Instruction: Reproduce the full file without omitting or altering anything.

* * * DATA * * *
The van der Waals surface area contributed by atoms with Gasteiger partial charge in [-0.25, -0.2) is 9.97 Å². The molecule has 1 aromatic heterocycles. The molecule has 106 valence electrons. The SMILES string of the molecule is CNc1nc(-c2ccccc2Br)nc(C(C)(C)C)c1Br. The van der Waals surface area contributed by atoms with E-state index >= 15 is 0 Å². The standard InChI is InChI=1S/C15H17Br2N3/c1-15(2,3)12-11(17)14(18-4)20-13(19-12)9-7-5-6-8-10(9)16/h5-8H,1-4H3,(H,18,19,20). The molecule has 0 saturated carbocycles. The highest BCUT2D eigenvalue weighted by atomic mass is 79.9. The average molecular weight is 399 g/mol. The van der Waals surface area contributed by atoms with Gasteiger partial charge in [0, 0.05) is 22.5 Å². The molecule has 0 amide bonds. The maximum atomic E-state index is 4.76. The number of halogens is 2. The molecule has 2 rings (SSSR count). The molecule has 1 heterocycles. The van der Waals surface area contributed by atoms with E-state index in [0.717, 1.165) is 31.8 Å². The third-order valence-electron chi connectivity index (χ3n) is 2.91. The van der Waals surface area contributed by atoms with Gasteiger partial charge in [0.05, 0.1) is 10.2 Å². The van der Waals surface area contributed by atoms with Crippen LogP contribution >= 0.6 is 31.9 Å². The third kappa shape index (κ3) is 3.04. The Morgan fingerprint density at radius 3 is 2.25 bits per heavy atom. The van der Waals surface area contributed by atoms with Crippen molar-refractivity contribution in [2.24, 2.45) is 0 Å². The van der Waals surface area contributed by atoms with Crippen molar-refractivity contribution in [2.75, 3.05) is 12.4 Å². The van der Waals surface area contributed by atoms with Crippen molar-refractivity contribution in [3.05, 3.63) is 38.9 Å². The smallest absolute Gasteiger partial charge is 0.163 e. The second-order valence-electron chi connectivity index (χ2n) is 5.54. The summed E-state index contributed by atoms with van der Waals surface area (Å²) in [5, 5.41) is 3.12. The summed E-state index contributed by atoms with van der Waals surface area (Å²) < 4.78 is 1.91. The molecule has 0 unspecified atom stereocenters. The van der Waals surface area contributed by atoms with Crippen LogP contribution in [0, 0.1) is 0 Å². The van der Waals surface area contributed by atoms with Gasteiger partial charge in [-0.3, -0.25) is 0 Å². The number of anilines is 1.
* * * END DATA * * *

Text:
The van der Waals surface area contributed by atoms with Gasteiger partial charge in [-0.25, -0.2) is 9.97 Å². The molecule has 1 aromatic heterocycles. The molecule has 106 valence electrons. The SMILES string of the molecule is CNc1nc(-c2ccccc2Br)nc(C(C)(C)C)c1Br. The van der Waals surface area contributed by atoms with E-state index >= 15 is 0 Å². The standard InChI is InChI=1S/C15H17Br2N3/c1-15(2,3)12-11(17)14(18-4)20-13(19-12)9-7-5-6-8-10(9)16/h5-8H,1-4H3,(H,18,19,20). The molecule has 0 saturated carbocycles. The highest BCUT2D eigenvalue weighted by atomic mass is 79.9. The average molecular weight is 399 g/mol. The van der Waals surface area contributed by atoms with Gasteiger partial charge in [0, 0.05) is 22.5 Å². The molecule has 0 amide bonds. The maximum atomic E-state index is 4.76. The number of halogens is 2. The molecule has 2 rings (SSSR count). The molecule has 1 heterocycles. The van der Waals surface area contributed by atoms with E-state index in [0.717, 1.165) is 31.8 Å². The third-order valence-electron chi connectivity index (χ3n) is 2.91. The van der Waals surface area contributed by atoms with Gasteiger partial charge in [0.05, 0.1) is 10.2 Å². The van der Waals surface area contributed by atoms with Crippen LogP contribution >= 0.6 is 31.9 Å². The third kappa shape index (κ3) is 3.04. The Morgan fingerprint density at radius 3 is 2.25 bits per heavy atom. The van der Waals surface area contributed by atoms with Crippen molar-refractivity contribution in [2.24, 2.45) is 0 Å². The van der Waals surface area contributed by atoms with Crippen molar-refractivity contribution in [2.75, 3.05) is 12.4 Å². The van der Waals surface area contributed by atoms with Crippen molar-refractivity contribution in [3.05, 3.63) is 38.9 Å². The smallest absolute Gasteiger partial charge is 0.163 e. The second-order valence-electron chi connectivity index (χ2n) is 5.54. The summed E-state index contributed by atoms with van der Waals surface area (Å²) in [5, 5.41) is 3.12. The summed E-state index contributed by atoms with van der Waals surface area (Å²) < 4.78 is 1.91. The molecule has 0 unspecified atom stereocenters. The van der Waals surface area contributed by atoms with Crippen LogP contribution in [0, 0.1) is 0 Å². The van der Waals surface area contributed by atoms with Gasteiger partial charge in [-0.3, -0.25) is 0 Å². The number of anilines is 1.